For the first time in history, there are treatment drugs in the pipeline and clinical trials are happening. Duchenne will not be cured with one therapeutic approach. It will be a cocktail of treatments to dramatically slow the progression of the disease in hopes of making it a chronic illness. Boys with Duchenne have different genetic mutations which makes it complex and some therapies are mutation specific.

WALKING STRONG is supporting Dr. Kevin Flanigan at Nationwide Children’s Hospital in Columbus, OH who is working on a breakthrough exon-skipping drug for Alexander’s very rare mutation of Duplication of Exon 2. Dr. Flanigan’s ground-breaking work could be available in patients in a clinical trial the beginning of 2018.

      1. CRISPR/Cas9 is a naturally occurring reaction that bacteria use to fight viruses. In 2012, scientists discovered they could adapt the process to make cuts in specific human DNA sequences. One part of the CRISPR/Cas9 system acts like a navigation system and can be programmed to seek out a specific part of the genetic code — a mutation, for example. The second part of the system can cut mutations out of the genetic code, and in some cases can replace the mutation with a normal genetic sequence. This technology could eventually be effective for all genetic diseases.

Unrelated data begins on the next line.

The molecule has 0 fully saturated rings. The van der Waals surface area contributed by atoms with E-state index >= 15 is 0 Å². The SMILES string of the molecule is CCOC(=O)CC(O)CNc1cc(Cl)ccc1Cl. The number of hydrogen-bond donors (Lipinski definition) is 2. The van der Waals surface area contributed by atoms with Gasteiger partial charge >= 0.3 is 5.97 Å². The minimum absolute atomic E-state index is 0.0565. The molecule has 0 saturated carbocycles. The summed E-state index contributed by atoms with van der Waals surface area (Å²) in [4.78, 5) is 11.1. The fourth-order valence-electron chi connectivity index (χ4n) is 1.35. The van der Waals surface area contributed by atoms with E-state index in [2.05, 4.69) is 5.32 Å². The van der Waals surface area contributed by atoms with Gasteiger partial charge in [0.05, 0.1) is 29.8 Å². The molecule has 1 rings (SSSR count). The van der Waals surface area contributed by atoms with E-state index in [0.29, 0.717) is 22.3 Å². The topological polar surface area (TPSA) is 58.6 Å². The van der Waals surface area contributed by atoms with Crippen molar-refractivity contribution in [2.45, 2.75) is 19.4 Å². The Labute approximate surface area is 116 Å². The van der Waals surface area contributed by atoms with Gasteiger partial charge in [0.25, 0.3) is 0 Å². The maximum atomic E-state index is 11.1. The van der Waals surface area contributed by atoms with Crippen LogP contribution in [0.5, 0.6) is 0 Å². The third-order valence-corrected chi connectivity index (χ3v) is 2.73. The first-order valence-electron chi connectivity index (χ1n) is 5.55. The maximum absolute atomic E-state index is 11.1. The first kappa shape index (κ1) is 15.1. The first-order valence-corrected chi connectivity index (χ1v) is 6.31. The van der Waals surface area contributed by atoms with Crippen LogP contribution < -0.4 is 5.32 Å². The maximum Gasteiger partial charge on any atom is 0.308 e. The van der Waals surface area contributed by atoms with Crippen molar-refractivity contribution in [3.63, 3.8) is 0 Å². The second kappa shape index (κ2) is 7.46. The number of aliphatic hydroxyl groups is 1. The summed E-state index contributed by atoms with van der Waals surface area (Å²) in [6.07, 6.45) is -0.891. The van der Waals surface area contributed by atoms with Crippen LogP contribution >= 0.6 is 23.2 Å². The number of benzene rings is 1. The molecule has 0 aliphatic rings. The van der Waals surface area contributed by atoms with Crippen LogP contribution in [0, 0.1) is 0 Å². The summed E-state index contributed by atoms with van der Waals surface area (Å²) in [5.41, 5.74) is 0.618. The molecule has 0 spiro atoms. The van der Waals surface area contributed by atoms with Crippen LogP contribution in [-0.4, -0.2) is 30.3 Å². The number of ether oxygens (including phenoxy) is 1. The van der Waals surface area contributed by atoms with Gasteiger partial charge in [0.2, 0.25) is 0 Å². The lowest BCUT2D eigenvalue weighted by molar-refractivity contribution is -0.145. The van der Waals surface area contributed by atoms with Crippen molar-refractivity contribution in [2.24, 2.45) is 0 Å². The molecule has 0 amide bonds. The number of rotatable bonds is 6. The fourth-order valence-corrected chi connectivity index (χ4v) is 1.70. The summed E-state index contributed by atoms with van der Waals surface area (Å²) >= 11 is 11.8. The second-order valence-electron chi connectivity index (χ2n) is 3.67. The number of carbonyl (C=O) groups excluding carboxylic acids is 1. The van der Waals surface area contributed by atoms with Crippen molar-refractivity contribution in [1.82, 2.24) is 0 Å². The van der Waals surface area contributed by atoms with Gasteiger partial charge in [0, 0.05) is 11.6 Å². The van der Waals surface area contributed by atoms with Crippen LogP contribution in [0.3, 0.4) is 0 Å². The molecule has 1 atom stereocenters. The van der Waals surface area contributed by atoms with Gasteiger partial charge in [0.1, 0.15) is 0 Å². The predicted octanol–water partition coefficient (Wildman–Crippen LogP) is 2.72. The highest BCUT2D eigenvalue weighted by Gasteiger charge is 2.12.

2. Exon-Skipping: Exon skipping is a way to help make the genetic code readable again, allowing the body to make a shorter form of dystrophin that still works but is mutation specific. Clinical trials are on-going for two different exon-skipping drugs for the most common mutations which is skipping Exon 51 which is around 13% of the DMD population.
      3. Gene Therapy: Gene therapy approaches offer the possibility of delivering a functional copy of the dystrophin gene to muscle cells where it could restore production of the dystrophin protein.
      4. Dystrophin replacement – Duchenne muscular dystrophy is caused by mutations in the dystrophin gene which contains the instructions for making the dystrophin protein- an important component of the structure of muscle. It is thought that another protein called utrophin may be able to compensate for the lack of dystrophin in boys with Duchenne muscular dystrophy since both proteins are structurally similar and appear to have very similar functions.

For more information on Duchenne Muscular Dystrophy please go to: